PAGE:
Md. – July 19, 2018 – Today, Auto
Care Association President and CEO Bill Hanvey testified before
the Department of Commerce (Commerce) in Washington, D.C. on the Section
232 National Security Investigation of Imports of Automobiles and Automotive
Parts. In Hanvey’s testimony, the Auto Care Association urged the Trump
administration to consider the severity of unintended consequences that may
ensue by imposing of tariffs on imported autos and auto parts, including the
negative impact it may have on the U.S. economy and jobs, our global
competitiveness, and U.S. consumers and families.
“The auto industry has an international footprint and
comprises integrated supply chains that are long and global,” said Hanvey. Hanvey
also noted that imports, including raw materials and intermediate goods, allow
our industry to remain competitive domestically and to export globally, while
supporting a broad range of U.S. jobs.
“A recent economic study completed for the Auto Care
Association found that a 25 percent tariff on imported auto parts could cause a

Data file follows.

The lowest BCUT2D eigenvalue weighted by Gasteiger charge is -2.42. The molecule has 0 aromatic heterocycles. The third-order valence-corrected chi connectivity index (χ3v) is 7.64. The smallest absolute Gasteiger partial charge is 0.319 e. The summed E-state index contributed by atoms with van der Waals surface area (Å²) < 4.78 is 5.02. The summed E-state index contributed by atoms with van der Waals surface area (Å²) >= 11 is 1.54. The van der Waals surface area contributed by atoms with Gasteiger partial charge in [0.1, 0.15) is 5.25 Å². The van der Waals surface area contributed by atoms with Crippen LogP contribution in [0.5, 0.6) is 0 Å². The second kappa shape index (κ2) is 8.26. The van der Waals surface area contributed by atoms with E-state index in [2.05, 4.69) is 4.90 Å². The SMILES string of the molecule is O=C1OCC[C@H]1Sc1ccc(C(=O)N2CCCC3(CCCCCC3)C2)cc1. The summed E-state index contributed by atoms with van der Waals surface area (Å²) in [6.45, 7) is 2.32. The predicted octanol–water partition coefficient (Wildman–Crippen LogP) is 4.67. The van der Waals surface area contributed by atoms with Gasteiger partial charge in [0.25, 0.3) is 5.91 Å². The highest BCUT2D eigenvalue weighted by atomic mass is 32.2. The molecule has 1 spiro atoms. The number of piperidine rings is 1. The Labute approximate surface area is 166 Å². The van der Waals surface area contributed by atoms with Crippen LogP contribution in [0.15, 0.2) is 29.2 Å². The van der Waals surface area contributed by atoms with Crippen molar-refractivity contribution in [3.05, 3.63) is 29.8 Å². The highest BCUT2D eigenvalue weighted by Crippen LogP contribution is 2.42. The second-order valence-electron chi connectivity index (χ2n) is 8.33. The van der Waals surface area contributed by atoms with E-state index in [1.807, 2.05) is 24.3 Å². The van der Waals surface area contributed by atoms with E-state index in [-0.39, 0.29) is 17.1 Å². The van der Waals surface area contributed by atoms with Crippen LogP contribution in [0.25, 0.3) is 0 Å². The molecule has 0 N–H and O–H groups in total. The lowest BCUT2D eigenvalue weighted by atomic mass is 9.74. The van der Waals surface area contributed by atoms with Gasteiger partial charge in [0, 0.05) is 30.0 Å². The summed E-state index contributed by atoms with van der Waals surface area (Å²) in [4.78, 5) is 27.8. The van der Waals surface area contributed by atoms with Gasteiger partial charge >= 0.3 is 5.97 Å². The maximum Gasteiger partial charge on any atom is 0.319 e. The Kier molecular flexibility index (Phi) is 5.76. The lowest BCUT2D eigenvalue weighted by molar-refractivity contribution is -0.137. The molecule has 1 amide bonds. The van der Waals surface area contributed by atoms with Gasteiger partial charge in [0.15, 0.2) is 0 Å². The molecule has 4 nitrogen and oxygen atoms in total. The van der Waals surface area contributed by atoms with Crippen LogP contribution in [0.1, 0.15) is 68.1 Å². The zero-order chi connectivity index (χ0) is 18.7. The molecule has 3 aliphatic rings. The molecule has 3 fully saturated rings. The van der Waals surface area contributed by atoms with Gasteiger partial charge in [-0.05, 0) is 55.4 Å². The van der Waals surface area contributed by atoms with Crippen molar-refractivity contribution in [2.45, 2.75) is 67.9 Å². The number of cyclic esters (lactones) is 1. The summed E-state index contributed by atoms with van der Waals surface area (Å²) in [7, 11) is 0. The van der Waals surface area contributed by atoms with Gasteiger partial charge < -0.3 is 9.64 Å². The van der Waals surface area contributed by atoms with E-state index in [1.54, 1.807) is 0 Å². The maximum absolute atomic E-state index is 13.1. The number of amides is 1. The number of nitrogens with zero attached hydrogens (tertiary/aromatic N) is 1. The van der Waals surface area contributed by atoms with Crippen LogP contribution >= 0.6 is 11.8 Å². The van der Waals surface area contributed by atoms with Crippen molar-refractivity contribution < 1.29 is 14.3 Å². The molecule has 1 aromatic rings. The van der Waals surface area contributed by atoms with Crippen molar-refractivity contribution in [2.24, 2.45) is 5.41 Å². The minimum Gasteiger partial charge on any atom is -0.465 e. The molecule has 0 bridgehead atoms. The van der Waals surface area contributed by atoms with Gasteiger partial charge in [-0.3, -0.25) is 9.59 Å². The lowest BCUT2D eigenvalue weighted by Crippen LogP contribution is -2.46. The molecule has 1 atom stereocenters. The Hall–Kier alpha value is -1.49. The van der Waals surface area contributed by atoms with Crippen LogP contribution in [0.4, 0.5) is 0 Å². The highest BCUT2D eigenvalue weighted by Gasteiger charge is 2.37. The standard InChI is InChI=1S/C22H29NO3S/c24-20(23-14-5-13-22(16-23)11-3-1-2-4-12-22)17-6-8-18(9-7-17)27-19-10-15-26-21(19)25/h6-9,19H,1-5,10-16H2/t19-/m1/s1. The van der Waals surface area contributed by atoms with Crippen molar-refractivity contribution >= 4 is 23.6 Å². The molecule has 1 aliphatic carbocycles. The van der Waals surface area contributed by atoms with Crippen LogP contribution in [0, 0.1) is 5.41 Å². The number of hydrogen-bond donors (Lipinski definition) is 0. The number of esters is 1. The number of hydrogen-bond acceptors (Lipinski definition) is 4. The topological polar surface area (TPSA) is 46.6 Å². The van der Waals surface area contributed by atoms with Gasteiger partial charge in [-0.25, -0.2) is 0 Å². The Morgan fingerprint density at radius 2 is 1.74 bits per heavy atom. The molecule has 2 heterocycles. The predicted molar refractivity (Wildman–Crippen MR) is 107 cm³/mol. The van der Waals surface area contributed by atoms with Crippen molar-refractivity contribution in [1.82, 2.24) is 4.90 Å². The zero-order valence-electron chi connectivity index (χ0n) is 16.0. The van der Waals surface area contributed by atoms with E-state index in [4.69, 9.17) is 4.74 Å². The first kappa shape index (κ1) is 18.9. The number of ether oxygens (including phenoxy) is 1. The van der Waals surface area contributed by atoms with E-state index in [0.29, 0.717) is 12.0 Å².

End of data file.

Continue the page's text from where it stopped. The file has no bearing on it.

reduction of 17,800 jobs in the auto parts manufacturing sector, resulting in
$1.4 billion in lost wages,” said Hanvey. “The study further predicts that
6,800 jobs would be lost by vehicle repair shops and an additional 85,200 jobs
would be lost in the auto care wholesale and retail segment due to unperformed
“We support the Trump administration’s efforts to improve
U.S. competitiveness in the global marketplace, but strongly recommend that the
administration refrain from trade restrictions that would undermine the auto
industry,” said Hanvey. “We urge the administration to seek solutions that
protect U.S. investments, facilitate trade and create competitive value chains
that benefit the global growth of our industry.”
In addition to Hanvey’s testimony, the Auto Care Association
to Commerce on June 29 regarding the Section 232 investigation as part of the
public comment process.
For more information about the Auto Care Association’s
current government affairs initiatives surrounding international trade and
tariffs, please visit autocare.org/trade
or contact Aaron Lowe at firstname.lastname@example.org.